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Libs to reinstate Education Adelaide funding

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Liberal leader Steven Marshall has promised to restore and increase funding to South Australia’s international student marketing body, Education Adelaide.

Marshall announced today that, if elected, a Liberal Government would contribute $2 million a year to the body, which will be asked to develop a strategy to grow SA’s international student numbers from 28,000 to 40,000 in 10 years.

Education Adelaide, jointly funded by the State Government, the Adelaide City Council and SA’s three universities, is responsible for promoting the city’s education offerings to potential international students.

The State Government announced last year $1.6 million in annual funding would be cut from Education Adelaide from 2015-16 – a figure representing 60 per cent of the organisation’s budget. However, it is reviewing the role of Education Adelaide as part of a “total rethink” of the State’s approach to international student marketing.

The funding decision attracted public outcry from the state’s three universities who were worried about a potential fall in international student numbers that might result.

In its latest annual report Education Adelaide said if that funding were lost “the viability of Education Adelaide would be severely in doubt”.

Marshall said today that Education Adelaide was “the only organisation providing strategic and ongoing support to grow this vital sector”.

“International education is our number one service export market and it needs to be supported as such,” he said.

“The 40,000 student target in 10 years is an important economic driver for our State.

“The more people active in our economy, the better. International students shop, rent, travel and contribute to CBD vibrancy. This means job creation.

“Boosting our international student numbers will have a flow-on effect for the construction, retail and tourism industries and the economy as a whole.”

Acting Higher Education Minister Michael O’Brien said today the State Government’s role was to fill any gaps in the universities’ overseas marketing efforts.

“We’re conducting a fairly substantial review of our activities in the educational space to see whether we can bolster the work that is being done by the universities to ensure that we increase the numbers (of international students) significantly,” he said.

He said state finances were tight and the Government wanted to get the best result for the taxpayers’ dollar.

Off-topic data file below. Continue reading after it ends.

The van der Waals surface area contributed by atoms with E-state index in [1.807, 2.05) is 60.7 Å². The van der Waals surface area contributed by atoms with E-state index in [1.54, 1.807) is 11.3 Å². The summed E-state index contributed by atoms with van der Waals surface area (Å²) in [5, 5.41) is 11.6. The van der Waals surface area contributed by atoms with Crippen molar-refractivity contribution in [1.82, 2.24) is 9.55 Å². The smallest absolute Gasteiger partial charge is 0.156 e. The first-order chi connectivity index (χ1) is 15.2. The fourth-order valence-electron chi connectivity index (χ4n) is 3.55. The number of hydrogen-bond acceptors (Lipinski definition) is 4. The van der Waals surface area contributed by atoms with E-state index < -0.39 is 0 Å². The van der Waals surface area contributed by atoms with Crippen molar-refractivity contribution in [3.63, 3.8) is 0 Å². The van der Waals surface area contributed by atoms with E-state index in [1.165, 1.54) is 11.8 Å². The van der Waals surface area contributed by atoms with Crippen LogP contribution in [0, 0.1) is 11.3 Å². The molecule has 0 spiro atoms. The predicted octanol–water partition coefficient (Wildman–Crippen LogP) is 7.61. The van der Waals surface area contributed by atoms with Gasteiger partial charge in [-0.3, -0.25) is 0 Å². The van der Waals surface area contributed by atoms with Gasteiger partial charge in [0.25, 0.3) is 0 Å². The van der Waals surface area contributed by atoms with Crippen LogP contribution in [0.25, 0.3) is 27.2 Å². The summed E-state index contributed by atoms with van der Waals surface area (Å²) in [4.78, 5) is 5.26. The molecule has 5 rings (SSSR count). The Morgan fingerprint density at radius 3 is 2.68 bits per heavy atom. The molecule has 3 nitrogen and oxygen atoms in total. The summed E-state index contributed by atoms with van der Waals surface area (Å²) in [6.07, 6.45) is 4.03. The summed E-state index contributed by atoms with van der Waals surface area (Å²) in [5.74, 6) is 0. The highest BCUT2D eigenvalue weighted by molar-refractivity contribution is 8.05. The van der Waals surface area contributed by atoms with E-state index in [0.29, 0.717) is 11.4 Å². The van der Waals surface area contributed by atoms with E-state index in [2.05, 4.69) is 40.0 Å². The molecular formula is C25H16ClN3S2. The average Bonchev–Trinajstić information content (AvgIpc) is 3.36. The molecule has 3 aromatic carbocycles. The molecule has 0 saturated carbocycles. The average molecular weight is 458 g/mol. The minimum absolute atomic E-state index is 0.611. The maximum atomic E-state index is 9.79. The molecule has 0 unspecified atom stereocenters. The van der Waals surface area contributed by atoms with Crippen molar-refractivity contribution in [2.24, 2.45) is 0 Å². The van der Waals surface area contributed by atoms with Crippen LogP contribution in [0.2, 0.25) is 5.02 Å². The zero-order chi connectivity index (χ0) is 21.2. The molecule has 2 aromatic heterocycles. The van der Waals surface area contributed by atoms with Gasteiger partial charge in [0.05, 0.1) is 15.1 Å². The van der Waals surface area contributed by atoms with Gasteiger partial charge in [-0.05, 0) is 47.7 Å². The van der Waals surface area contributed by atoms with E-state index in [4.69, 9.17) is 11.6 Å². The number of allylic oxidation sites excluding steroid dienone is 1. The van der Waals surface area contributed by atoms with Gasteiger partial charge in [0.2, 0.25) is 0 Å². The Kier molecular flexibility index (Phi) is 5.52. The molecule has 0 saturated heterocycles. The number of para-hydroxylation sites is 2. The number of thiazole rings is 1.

Other states were copying the Education Adelaide structure for student marketing which meant now was the time to “re-examine the model to see if we can do it differently and better”.

O’Brien said the review had examined the State’s education marketing strategy, including Education Adelaide’s role, and a report was due to go to Cabinet.

“It can’t be business as usual. The model served us quite well over the previous decade but now is the time for a total rethink.”

Education Adelaide claims international education is the state’s number one service export, and the State’s sixth largest export overall, contributing $863 million to the local economy last year – down from $925 million in 2010/11.

It argues the State has outperformed interstate competitors over the last decade, growing international student numbers at a rate above the national average for seven years in the last decade.

In October last year there were 27,043 international students enrolled at the state’s universities, Federal Government statistics show.

Over the past decade international education has become a major export industry for Australia, growing at a national average of 5.8 per cent per year between 2002 and 2012.

However in the last few years growth has fallen sharply and even gone backwards, a trend Education Adelaide attributes to a rising Australian dollar and changes to skilled migration visas by the Federal Government.

The market is highly lucrative for the state’s universities, who are able to charge up-front unsubsidised fees to international students.

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